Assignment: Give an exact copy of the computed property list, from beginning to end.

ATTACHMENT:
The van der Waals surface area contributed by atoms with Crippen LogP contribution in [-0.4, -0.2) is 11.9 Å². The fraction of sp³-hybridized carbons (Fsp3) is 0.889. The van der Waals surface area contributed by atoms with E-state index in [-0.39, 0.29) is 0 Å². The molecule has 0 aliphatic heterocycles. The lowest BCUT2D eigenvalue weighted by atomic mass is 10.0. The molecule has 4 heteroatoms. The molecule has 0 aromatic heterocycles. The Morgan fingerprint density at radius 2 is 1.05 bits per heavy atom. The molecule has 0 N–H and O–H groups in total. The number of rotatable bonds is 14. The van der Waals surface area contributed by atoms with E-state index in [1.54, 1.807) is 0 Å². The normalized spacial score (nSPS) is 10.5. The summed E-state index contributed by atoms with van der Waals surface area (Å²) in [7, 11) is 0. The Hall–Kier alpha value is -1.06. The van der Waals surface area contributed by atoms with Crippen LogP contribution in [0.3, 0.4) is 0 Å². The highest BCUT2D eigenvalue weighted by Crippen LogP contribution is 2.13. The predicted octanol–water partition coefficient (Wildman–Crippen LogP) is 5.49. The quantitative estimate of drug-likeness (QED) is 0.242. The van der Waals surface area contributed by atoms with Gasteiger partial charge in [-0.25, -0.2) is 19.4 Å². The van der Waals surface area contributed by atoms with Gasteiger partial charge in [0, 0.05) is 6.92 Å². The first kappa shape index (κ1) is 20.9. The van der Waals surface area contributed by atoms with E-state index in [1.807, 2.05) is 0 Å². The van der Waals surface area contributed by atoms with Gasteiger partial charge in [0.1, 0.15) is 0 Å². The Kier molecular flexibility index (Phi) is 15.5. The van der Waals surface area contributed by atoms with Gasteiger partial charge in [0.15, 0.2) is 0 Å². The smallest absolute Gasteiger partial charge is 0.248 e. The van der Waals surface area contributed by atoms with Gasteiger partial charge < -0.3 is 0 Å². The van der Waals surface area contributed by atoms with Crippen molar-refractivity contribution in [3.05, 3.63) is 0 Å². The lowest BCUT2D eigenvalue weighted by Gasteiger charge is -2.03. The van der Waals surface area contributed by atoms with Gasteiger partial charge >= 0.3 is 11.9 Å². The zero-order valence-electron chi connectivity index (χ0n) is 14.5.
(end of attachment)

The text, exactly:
The van der Waals surface area contributed by atoms with Crippen LogP contribution in [-0.4, -0.2) is 11.9 Å². The fraction of sp³-hybridized carbons (Fsp3) is 0.889. The van der Waals surface area contributed by atoms with E-state index in [-0.39, 0.29) is 0 Å². The molecule has 0 aliphatic heterocycles. The lowest BCUT2D eigenvalue weighted by atomic mass is 10.0. The molecule has 4 heteroatoms. The molecule has 0 aromatic heterocycles. The Morgan fingerprint density at radius 2 is 1.05 bits per heavy atom. The molecule has 0 N–H and O–H groups in total. The number of rotatable bonds is 14. The van der Waals surface area contributed by atoms with E-state index in [1.54, 1.807) is 0 Å². The normalized spacial score (nSPS) is 10.5. The summed E-state index contributed by atoms with van der Waals surface area (Å²) in [7, 11) is 0. The Hall–Kier alpha value is -1.06. The van der Waals surface area contributed by atoms with Crippen LogP contribution in [0.3, 0.4) is 0 Å². The highest BCUT2D eigenvalue weighted by Crippen LogP contribution is 2.13. The predicted octanol–water partition coefficient (Wildman–Crippen LogP) is 5.49. The quantitative estimate of drug-likeness (QED) is 0.242. The van der Waals surface area contributed by atoms with Gasteiger partial charge in [-0.25, -0.2) is 19.4 Å². The van der Waals surface area contributed by atoms with Gasteiger partial charge in [0, 0.05) is 6.92 Å². The first kappa shape index (κ1) is 20.9. The van der Waals surface area contributed by atoms with E-state index in [1.807, 2.05) is 0 Å². The van der Waals surface area contributed by atoms with Gasteiger partial charge in [0.1, 0.15) is 0 Å². The Kier molecular flexibility index (Phi) is 15.5. The van der Waals surface area contributed by atoms with Gasteiger partial charge in [0.15, 0.2) is 0 Å². The smallest absolute Gasteiger partial charge is 0.248 e. The van der Waals surface area contributed by atoms with Gasteiger partial charge < -0.3 is 0 Å². The van der Waals surface area contributed by atoms with Crippen molar-refractivity contribution in [3.05, 3.63) is 0 Å². The lowest BCUT2D eigenvalue weighted by Gasteiger charge is -2.03. The van der Waals surface area contributed by atoms with Gasteiger partial charge >= 0.3 is 11.9 Å². The zero-order valence-electron chi connectivity index (χ0n) is 14.5.